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Remembering 9/11

One thing you'll learn about me is that I love my country, the United States of America.

Now, this might have something to do with loving history in general, or that I just love the story of how our country came into being--all of it, the good, the bad, and the ugly.

It may be because my immigrant Great-Grandfather would say, "God Bless America" when he finished saying the Lord's Prayer in Armenian as we gathered as a family for "Big Family Christmas."

I spend a few moments everyday thankful for the opportunities provided to me. I also thank those who fought for the freedoms I take for granted--my grandfather, my step-father, my brothers-in-law, as well as those I've never met.

NY Skyline from Liberty Island, 1995.

Nineteen years ago, I woke up and turned on the radio. It was my day off from the Prudence Crandall Museum. The first thing I heard was that a plane had struck one of the towers of the World Trade Center in New York City. It was 8:48 am.

I had a doctor's appointment that day, and since it wasn't for a couple of hours, I got out of bed, grabbed a cup of coffee and went to go watch the news.

Little did I expect to watch a plane hit the South Tower.

That's when I knew we were under attack.

While watching history unfold on the screen, I couldn't help but think about past generations and their defining moments. Pearl Harbor. The assassination of JFK.

The moments where, if you ask someone, they can tell you exactly what they were doing, where they were, who they were with, what they were wearing, and so on.

For the Gen X generation (that's me), many of us would have said, either when the Challenger space shuttle exploded, or when the first Gulf War broke out. These events happened when we were teenagers/young adults.

That was before 9/11.

Anyway, I'm writing this because as we (hopefully) remember what happened, I pray we don't forget what happened that day.

Partly because of all those who perished, but also because of how we came together as a nation for a short period of time. It has nothing to do with wanting justice.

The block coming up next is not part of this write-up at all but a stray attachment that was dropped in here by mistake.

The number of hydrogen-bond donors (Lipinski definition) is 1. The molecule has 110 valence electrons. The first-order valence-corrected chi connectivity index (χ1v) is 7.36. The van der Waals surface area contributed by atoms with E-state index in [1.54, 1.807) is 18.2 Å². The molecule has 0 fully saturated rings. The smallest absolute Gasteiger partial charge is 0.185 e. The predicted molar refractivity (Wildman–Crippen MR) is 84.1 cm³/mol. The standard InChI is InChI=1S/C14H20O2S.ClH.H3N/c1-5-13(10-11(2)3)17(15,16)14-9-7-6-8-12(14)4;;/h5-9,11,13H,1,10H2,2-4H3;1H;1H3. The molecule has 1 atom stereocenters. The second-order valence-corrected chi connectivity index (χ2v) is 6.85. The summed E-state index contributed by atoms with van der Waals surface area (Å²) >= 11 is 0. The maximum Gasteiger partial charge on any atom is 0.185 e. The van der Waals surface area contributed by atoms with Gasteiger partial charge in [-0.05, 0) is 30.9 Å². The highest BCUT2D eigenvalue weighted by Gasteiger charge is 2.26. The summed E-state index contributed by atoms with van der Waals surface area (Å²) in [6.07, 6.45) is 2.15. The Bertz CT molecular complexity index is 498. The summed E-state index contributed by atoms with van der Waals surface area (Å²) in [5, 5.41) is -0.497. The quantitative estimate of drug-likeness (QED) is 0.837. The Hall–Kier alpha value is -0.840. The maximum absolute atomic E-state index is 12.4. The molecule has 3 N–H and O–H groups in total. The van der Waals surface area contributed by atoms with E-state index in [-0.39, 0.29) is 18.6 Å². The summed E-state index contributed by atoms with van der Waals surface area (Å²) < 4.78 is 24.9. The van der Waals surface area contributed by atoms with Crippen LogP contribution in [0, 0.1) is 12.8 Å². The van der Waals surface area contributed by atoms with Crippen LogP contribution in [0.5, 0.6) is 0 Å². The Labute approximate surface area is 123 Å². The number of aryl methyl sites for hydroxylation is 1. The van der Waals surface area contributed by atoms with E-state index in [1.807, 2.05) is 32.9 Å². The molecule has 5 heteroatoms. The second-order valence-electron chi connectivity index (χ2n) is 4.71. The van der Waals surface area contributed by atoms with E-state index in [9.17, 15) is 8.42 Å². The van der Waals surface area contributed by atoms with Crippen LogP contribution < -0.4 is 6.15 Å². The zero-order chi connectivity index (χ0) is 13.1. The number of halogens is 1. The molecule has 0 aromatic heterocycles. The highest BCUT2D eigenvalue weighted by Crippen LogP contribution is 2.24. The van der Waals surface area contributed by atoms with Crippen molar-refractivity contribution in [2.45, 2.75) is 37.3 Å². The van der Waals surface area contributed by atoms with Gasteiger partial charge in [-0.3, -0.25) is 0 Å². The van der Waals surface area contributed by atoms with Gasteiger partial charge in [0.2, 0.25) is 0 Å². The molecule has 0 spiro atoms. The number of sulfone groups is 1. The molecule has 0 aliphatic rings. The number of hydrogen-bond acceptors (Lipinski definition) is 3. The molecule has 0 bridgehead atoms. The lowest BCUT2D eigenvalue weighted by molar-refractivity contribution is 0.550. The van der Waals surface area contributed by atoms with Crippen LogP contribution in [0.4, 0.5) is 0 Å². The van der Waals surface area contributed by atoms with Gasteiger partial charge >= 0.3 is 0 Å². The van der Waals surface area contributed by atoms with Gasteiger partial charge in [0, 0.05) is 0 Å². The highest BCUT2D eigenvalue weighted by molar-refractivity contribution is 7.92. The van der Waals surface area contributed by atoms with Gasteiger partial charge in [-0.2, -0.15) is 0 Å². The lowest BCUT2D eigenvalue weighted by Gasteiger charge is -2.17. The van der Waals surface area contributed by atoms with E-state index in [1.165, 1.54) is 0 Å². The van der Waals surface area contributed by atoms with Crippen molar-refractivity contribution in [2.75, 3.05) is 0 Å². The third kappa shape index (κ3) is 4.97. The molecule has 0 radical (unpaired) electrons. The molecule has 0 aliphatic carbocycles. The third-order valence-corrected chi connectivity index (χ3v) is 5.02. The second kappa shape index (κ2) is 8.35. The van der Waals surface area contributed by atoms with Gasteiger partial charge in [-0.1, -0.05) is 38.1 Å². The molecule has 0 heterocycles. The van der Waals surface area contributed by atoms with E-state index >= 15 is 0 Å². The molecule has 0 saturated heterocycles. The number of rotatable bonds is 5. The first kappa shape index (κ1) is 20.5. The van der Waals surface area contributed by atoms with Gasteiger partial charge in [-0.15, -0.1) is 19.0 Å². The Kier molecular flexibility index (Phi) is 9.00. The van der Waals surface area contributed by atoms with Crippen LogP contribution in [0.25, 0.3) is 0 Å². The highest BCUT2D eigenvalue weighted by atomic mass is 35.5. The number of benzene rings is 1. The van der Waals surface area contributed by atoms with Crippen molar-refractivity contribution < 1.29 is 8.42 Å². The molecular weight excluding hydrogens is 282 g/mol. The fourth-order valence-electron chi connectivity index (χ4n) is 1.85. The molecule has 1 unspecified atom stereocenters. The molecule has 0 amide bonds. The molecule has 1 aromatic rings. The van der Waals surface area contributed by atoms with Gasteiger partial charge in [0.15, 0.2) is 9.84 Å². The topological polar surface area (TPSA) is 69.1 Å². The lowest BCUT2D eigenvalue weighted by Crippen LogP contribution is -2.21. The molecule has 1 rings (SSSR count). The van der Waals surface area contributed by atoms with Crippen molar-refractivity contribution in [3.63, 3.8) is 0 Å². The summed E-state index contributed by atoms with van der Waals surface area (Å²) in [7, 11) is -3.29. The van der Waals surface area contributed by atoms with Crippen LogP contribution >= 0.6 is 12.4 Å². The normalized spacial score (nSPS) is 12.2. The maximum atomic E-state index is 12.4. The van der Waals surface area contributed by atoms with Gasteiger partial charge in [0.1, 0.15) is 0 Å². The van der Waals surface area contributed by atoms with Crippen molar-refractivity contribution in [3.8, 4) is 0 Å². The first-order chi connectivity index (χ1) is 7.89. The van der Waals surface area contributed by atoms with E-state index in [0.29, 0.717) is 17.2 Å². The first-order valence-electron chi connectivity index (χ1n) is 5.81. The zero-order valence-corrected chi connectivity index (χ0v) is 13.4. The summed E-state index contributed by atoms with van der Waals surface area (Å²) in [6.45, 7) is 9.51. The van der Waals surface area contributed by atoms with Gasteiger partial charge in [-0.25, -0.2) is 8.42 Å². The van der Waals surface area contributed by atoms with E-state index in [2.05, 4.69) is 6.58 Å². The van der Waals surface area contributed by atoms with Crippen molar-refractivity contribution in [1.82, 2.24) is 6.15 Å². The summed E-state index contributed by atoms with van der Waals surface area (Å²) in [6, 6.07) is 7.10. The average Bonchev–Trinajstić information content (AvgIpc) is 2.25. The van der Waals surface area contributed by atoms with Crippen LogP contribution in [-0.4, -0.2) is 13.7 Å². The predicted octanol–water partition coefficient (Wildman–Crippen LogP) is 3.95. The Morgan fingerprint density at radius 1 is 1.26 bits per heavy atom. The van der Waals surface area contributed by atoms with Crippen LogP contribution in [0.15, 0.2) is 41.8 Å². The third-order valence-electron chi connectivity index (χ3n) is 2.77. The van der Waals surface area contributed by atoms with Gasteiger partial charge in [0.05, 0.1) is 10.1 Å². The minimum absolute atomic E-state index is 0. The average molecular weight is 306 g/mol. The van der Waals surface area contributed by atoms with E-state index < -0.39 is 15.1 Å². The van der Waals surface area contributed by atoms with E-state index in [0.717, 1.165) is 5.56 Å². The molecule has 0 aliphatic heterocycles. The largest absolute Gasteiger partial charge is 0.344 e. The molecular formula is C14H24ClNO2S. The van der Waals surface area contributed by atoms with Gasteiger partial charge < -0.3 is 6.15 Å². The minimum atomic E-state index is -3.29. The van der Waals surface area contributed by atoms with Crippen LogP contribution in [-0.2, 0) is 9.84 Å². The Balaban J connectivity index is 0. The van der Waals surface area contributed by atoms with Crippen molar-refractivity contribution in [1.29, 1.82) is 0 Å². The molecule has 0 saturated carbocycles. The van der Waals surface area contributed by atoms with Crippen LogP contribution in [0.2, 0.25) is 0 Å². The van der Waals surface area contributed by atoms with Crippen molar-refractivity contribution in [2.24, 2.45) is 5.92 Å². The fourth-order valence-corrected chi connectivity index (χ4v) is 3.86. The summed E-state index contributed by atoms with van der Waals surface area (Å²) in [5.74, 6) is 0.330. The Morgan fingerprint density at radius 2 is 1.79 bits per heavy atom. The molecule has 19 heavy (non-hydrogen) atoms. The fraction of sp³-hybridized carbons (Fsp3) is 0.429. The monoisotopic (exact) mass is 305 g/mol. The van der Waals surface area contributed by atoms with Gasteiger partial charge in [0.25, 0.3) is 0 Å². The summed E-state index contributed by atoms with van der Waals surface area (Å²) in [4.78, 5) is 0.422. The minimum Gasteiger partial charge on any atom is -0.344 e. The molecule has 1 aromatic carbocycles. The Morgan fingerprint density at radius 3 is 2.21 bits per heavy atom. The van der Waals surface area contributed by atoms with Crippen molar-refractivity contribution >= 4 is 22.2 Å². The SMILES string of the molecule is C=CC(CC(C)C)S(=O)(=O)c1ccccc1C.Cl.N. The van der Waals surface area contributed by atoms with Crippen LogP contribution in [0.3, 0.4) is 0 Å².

I worry about forgetting because it happens. All the time.

Maybe because my ancestors lived through a genocide, and no one knows about it. Maybe because in 1939, Adolph Hitler used the fact that no one remembered, to justify what he was about to do to in Europe.

"Who, after all, speaks today of the annihilation of the Armenians?"

I will remember.

I will take a moment of silence at 8:46 am, when the first plane struck the WTC north tower. And again, at 9:03 when the south tower was hit.

I will take a moment at 9:37 when the Pentagon was attacked.

At 9:59, I will pause to remember when the south tower collapsed.

I will remember the the brave men and women, who fought back, and crashed their plane in a Pennsylvania field, so the terrorists target would not be hit. "Let's Roll," at 10:03.

And lastly, I will stop at 10:37 to remember when the north tower fell.

My kids will be in school. My husband and I will be at work. When we all get home, I will make sure we sit down as a family and talk about what happened all those years ago. I will make sure my kids know what happened, and who did it, and why. We won't talk about if it was justified, or not. We will just remember the almost 3000 people who died. The businessmen, the moms and kids. The police and firefighters. Those who were just going to work, just like any other Tuesday morning. Those who were traveling to visit friends and family. All of them.

Photo via Getty Images

I hope you will too, even just for a moment.

Please don't forget. God Bless America.

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